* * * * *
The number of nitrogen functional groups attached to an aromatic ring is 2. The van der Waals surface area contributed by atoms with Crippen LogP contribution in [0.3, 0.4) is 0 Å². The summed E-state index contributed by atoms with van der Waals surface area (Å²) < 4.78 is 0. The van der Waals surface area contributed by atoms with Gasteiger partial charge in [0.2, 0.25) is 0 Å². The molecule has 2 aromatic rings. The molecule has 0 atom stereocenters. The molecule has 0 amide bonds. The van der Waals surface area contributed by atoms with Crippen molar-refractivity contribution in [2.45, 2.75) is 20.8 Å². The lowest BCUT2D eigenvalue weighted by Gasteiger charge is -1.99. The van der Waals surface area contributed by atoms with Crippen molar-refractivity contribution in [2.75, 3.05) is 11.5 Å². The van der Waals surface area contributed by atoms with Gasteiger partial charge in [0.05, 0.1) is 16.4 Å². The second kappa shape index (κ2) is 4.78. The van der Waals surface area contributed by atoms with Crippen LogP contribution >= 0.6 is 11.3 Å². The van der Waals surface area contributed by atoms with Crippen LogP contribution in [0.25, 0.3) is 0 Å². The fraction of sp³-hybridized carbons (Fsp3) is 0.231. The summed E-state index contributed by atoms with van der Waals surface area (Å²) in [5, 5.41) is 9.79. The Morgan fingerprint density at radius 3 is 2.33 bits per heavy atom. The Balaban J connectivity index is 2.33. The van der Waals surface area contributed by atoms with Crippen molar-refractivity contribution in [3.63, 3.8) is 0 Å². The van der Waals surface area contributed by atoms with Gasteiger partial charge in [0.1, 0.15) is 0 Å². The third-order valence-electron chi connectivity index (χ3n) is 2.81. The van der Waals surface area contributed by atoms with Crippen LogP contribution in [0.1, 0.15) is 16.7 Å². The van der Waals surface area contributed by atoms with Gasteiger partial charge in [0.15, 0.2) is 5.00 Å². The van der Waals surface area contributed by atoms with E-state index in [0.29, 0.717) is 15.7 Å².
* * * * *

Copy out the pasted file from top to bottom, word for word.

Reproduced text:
The number of nitrogen functional groups attached to an aromatic ring is 2. The van der Waals surface area contributed by atoms with Crippen LogP contribution in [0.3, 0.4) is 0 Å². The summed E-state index contributed by atoms with van der Waals surface area (Å²) < 4.78 is 0. The van der Waals surface area contributed by atoms with Gasteiger partial charge in [0.2, 0.25) is 0 Å². The molecule has 2 aromatic rings. The molecule has 0 atom stereocenters. The molecule has 0 amide bonds. The van der Waals surface area contributed by atoms with Crippen molar-refractivity contribution in [2.45, 2.75) is 20.8 Å². The lowest BCUT2D eigenvalue weighted by Gasteiger charge is -1.99. The van der Waals surface area contributed by atoms with Crippen molar-refractivity contribution in [2.75, 3.05) is 11.5 Å². The van der Waals surface area contributed by atoms with Gasteiger partial charge in [0.05, 0.1) is 16.4 Å². The second kappa shape index (κ2) is 4.78. The van der Waals surface area contributed by atoms with Crippen LogP contribution >= 0.6 is 11.3 Å². The van der Waals surface area contributed by atoms with Crippen LogP contribution in [0.25, 0.3) is 0 Å². The fraction of sp³-hybridized carbons (Fsp3) is 0.231. The summed E-state index contributed by atoms with van der Waals surface area (Å²) in [5, 5.41) is 9.79. The Morgan fingerprint density at radius 3 is 2.33 bits per heavy atom. The Balaban J connectivity index is 2.33. The van der Waals surface area contributed by atoms with Crippen molar-refractivity contribution in [3.63, 3.8) is 0 Å². The van der Waals surface area contributed by atoms with Gasteiger partial charge in [0.1, 0.15) is 0 Å². The third-order valence-electron chi connectivity index (χ3n) is 2.81. The van der Waals surface area contributed by atoms with Crippen LogP contribution in [0.1, 0.15) is 16.7 Å². The van der Waals surface area contributed by atoms with Gasteiger partial charge in [0.15, 0.2) is 5.00 Å². The van der Waals surface area contributed by atoms with E-state index in [0.29, 0.717) is 15.7 Å².